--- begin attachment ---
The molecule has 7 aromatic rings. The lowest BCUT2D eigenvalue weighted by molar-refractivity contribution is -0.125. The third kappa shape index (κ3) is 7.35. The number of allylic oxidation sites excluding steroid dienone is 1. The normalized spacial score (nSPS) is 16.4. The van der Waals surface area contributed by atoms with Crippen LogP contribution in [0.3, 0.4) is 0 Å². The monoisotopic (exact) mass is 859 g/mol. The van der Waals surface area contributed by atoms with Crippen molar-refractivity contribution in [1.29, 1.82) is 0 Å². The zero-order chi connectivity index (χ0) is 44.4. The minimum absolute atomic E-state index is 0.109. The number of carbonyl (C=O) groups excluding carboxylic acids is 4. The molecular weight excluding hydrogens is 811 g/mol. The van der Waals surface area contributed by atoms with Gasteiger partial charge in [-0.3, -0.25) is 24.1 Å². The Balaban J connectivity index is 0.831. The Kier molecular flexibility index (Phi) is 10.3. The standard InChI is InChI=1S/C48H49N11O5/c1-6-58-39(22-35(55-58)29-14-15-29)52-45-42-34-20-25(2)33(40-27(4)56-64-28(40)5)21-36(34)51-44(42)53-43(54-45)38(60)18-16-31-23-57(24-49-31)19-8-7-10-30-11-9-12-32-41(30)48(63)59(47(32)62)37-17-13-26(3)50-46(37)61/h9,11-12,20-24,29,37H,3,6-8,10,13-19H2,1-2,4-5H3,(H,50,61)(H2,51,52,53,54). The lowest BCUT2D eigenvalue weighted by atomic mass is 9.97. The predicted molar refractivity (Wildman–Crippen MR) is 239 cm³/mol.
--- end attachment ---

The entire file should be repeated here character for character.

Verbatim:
The molecule has 7 aromatic rings. The lowest BCUT2D eigenvalue weighted by molar-refractivity contribution is -0.125. The third kappa shape index (κ3) is 7.35. The number of allylic oxidation sites excluding steroid dienone is 1. The normalized spacial score (nSPS) is 16.4. The van der Waals surface area contributed by atoms with Crippen LogP contribution in [0.3, 0.4) is 0 Å². The monoisotopic (exact) mass is 859 g/mol. The van der Waals surface area contributed by atoms with Crippen molar-refractivity contribution in [1.29, 1.82) is 0 Å². The zero-order chi connectivity index (χ0) is 44.4. The minimum absolute atomic E-state index is 0.109. The number of carbonyl (C=O) groups excluding carboxylic acids is 4. The molecular weight excluding hydrogens is 811 g/mol. The van der Waals surface area contributed by atoms with Gasteiger partial charge in [-0.3, -0.25) is 24.1 Å². The Balaban J connectivity index is 0.831. The Kier molecular flexibility index (Phi) is 10.3. The standard InChI is InChI=1S/C48H49N11O5/c1-6-58-39(22-35(55-58)29-14-15-29)52-45-42-34-20-25(2)33(40-27(4)56-64-28(40)5)21-36(34)51-44(42)53-43(54-45)38(60)18-16-31-23-57(24-49-31)19-8-7-10-30-11-9-12-32-41(30)48(63)59(47(32)62)37-17-13-26(3)50-46(37)61/h9,11-12,20-24,29,37H,3,6-8,10,13-19H2,1-2,4-5H3,(H,50,61)(H2,51,52,53,54). The lowest BCUT2D eigenvalue weighted by atomic mass is 9.97. The predicted molar refractivity (Wildman–Crippen MR) is 239 cm³/mol.